That “someone” can be either a close friend or a member of your family—even your therapist. In fact, it’s recommended to have a deep connection with your therapist because they can help you understand the root of the trauma and how you can overcome it in a healthy way.
For those who don’t know, there are also supportive groups where people come and share their struggles with others who have had similar past experiences. As people manage the distressing symptoms of PTSD, this can be a wonderful source of connection, inspiration, guidance, and strength.
5. Distraction or finding a new hobby
Another thing that might really help when you are trying to cope with PTSD is having a distraction. And a distraction can be something temporary that keeps your mind busy or something that you can do as a hobby. A powerful feeling can feel greater and increasingly out of control if you concentrate on it.
Distracting yourself for a while can allow the emotion time to pass and become less intense, making it easier to manage. Playing a challenging board game or a video game; reading; exercising; talking to a friend; watching a favorite movie; meditating or doing yoga are some of the best distractions. These are fun and easy to do, and they help you feel better after a long, tiring day.
6. Self observation
Self-observation can be really soothing and helpful when you’re dealing with PTSD. By doing this, you will see how you react to certain things, what triggers your emotions, and what makes you feel nervous. It’s impossible to pass a day without thinking about something that upsets you.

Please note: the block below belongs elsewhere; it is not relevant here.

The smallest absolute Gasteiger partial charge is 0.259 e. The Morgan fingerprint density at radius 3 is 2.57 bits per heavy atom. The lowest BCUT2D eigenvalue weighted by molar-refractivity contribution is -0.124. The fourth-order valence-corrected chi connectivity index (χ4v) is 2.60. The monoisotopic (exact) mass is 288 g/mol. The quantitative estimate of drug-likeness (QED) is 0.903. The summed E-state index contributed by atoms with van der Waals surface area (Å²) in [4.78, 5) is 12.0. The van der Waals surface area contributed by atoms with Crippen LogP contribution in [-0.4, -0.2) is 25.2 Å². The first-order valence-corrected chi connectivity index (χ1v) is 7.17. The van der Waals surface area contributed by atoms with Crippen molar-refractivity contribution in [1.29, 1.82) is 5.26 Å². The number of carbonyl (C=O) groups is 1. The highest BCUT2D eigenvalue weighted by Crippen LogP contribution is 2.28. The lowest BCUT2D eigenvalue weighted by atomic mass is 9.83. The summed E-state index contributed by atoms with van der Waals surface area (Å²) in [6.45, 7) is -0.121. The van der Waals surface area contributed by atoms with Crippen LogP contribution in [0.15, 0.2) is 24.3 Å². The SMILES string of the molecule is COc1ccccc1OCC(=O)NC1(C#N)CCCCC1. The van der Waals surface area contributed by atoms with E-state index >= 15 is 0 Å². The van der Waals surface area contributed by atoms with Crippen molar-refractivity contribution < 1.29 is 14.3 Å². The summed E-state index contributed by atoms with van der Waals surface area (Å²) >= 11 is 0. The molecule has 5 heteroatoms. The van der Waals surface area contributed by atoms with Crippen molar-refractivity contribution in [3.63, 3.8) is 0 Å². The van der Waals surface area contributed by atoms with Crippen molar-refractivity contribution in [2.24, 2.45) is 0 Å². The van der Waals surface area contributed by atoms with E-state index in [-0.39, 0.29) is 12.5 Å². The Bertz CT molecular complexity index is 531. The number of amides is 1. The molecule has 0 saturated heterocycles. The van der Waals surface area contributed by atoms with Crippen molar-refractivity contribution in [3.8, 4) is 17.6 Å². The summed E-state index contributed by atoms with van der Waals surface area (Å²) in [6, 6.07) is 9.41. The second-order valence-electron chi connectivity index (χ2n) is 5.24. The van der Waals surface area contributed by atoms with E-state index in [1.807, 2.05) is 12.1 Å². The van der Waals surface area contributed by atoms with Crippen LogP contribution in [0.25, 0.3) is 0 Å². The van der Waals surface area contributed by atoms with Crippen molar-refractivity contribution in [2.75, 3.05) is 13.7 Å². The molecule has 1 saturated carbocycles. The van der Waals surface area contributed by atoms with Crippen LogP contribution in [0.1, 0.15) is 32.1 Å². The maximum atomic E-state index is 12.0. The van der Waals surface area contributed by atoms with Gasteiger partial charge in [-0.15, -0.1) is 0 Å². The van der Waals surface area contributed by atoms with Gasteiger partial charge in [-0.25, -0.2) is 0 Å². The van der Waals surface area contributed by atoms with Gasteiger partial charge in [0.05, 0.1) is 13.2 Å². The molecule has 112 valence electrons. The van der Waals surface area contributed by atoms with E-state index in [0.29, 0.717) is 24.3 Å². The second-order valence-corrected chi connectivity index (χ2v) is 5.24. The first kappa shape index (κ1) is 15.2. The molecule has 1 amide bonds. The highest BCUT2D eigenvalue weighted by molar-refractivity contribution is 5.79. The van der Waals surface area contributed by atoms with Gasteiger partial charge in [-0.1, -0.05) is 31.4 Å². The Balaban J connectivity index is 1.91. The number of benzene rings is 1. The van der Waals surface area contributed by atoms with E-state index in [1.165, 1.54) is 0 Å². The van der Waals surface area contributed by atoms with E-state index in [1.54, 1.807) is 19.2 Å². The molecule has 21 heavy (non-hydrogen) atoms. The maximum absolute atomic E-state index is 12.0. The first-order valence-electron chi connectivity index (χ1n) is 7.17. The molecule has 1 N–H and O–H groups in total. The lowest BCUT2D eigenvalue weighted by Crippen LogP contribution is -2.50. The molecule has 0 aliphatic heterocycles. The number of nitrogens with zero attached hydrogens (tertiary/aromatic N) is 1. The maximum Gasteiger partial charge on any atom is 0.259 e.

Observe the cause; you can write it down and then talk about it with your therapist. You must be aware of your emotions because they can help you gain more insight into your symptoms.
It may come as a surprise that aromatherapy and essential oils can help against anxiety and PTSD symptoms, but it’s been proven by various researchers that orange essential oil can be a natural anti-stress remedy. In fact, these tests have been made on various patients that suffer from PTSD, and at the end of the test, 9 out of 10 declared they had a better state of mind.
Aromatherapy is a therapeutic cure in and of itself as well as a component of a healing routine. It provides enjoyment to the senses of touch (massage), smell (aromatic oils), and sight (pleasant surroundings).
Furthermore, aromatherapy helps create a suitable condition for both mind and body for healing to take place in a quite natural way.
8. Adopt a pet!
Dogs are said to be man’s best friend, and this is true. There are no other creatures in the world that will love you more than they love themselves. In fact, all pets are considered therapeutic because they have the ability to heal and distress someone who has health issues.
A huge number of studies have shown that adopting a pet can have a huge impact on your mental health. You probably know that cats, for example, feel the pain in their master’s body and sit close to the spot in order to ease it. Some people sleep with their pets to get rid of nightmares or anxiety symptoms. Besides being cute, cuddling with your furry friend can also be therapeutic. Isn’t that amazing?
PTSD has been terrible for a lot of people, especially if it wasn’t correctly diagnosed. But you don’t need to worry because nowadays it is easier to treat it, and a lot of specialized therapists can help you identify its source and overcome it. You are not alone in this!
If you’re interested in this topic, you should also check out: 5 Common Causes of PTSD You Should Know.